Advocates of religious liberty are grappling with a very complicated moment.
These are dire times for the free exercise of religion. Recent years have seen the Chinese government prohibit religious education for minors, going so far as to physically remove children from Easter mass services. In Burma, the militarized forces of Buddhist majoritarianism have sent hundreds of thousands of Rohingya Muslims fleeing for their lives, and killed thousands more. Muslim-majority countries ranging from Indonesia to Pakistan to Egypt have imposed heavy restrictions on religious minorities and “heretical” sects. Meanwhile Tennessee Christians have tried to quash local mosque-building efforts, French police have fined and arrested Muslim beachgoers for wearing excessively modest swimwear, and US President Donald Trump W’68 has worked doggedly to honor campaign promises to enact a “total and complete shutdown of Muslims entering the United States.”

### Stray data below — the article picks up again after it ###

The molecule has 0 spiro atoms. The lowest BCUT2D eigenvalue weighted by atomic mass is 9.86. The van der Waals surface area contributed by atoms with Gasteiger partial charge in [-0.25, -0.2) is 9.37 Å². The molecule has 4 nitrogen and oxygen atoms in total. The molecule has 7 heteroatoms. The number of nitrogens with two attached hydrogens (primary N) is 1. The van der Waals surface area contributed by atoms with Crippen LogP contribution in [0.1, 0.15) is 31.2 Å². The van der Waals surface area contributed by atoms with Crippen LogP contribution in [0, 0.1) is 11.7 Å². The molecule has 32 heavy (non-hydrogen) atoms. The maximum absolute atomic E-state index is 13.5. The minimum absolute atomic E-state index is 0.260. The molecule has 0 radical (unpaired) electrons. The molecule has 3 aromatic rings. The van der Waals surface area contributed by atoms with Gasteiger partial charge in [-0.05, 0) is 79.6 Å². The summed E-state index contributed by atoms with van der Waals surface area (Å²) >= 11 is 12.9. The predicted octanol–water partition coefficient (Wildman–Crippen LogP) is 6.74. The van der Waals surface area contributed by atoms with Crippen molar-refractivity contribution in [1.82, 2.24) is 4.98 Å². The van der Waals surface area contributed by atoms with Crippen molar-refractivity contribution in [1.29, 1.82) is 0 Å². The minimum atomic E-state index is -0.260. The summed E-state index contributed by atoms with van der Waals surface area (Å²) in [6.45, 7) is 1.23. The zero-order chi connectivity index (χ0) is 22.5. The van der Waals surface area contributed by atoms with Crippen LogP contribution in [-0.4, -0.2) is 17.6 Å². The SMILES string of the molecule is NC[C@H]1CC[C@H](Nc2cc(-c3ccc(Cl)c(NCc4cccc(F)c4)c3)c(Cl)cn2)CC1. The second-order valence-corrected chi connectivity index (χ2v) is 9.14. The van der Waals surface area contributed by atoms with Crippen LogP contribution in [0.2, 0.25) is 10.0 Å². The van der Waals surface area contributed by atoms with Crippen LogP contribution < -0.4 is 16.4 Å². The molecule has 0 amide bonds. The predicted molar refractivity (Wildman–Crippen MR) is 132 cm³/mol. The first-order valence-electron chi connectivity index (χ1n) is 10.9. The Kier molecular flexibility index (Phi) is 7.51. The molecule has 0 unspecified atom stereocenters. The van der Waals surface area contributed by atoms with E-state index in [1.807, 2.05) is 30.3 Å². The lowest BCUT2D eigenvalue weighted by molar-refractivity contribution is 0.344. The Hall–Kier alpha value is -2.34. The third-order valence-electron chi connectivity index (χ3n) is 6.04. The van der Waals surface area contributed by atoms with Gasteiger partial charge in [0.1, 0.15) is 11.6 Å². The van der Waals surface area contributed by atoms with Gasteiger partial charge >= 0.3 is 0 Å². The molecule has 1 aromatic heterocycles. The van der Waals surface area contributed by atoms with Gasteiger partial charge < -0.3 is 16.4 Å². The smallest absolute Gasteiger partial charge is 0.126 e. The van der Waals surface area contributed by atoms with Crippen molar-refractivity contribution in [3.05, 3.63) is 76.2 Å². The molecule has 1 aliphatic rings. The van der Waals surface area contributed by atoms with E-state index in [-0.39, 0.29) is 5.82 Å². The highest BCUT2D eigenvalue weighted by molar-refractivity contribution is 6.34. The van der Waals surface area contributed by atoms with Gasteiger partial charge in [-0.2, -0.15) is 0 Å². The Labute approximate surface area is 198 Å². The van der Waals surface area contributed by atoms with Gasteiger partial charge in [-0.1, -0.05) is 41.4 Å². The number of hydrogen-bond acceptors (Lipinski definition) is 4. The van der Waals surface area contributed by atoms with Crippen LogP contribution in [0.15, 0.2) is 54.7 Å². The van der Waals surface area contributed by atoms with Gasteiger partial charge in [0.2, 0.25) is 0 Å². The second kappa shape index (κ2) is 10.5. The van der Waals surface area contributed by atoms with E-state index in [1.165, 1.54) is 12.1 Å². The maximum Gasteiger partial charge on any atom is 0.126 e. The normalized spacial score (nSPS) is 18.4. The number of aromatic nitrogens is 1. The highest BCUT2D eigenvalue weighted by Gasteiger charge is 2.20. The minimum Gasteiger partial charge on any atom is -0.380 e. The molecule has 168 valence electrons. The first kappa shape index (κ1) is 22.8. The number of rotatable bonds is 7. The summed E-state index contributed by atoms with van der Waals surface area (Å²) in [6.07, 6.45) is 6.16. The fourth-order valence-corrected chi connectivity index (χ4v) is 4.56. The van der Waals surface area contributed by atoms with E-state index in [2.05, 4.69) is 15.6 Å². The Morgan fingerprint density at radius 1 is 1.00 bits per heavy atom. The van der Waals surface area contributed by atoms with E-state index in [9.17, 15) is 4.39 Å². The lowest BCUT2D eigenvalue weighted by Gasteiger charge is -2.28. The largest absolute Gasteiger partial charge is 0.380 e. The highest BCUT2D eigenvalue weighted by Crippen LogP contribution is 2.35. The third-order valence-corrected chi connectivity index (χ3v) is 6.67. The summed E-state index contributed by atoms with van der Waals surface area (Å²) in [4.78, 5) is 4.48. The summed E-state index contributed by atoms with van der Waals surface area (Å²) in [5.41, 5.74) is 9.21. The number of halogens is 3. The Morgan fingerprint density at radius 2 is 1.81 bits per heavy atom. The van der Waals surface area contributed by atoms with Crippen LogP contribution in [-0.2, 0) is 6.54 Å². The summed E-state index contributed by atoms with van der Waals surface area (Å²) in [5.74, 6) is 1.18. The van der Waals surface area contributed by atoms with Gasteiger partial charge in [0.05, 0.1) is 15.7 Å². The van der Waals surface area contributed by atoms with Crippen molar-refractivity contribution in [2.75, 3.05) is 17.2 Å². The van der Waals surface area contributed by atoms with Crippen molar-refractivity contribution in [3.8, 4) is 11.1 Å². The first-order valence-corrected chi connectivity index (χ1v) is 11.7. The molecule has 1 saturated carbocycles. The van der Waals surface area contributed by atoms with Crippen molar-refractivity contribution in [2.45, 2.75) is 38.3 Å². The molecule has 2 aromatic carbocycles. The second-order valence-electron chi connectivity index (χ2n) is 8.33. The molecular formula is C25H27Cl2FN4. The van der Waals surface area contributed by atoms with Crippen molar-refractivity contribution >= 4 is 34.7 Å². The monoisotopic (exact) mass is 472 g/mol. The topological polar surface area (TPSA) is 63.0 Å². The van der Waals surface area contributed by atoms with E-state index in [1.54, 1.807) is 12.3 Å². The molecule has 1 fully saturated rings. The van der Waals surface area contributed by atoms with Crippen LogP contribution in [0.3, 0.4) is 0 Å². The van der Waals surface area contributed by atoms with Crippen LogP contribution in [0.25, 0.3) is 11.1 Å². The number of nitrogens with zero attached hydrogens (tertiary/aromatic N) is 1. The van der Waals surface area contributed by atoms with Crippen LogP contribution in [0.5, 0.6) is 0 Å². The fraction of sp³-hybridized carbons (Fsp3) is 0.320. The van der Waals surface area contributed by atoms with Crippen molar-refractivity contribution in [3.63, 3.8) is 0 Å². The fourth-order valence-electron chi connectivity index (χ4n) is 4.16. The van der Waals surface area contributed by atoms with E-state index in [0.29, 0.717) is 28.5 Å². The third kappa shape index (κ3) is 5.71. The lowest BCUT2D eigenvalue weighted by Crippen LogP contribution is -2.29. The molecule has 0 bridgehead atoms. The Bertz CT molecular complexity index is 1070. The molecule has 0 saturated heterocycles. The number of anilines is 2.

At the same time, some religious believers are enjoying a historic expansion of their ability to live by their convictions. The US Supreme Court has driven much of the action. In Burwell v. Hobby Lobby (2014) it recognized, for the first time, a for-profit company’s claim of religious belief and held that such a claim could exempt a firm from certain government regulations that are binding upon other businesses. In 2018, the Court let stand a Mississippi law permitting citizens to refuse, on religious grounds, to provide services ranging from floral arrangements to facility and car rentals for any marriage-related activity involving people who are either gay or believed to have had premarital sexual relations. Attorney General Jeff Sessions has guided federal agencies to give similar deference to individuals and organizations who wish to “act or abstain from action” in accordance with proclaimed religious beliefs, asserting that Americans do not give up those rights by “participating in the marketplace, partaking of the public square, or interacting with the government.”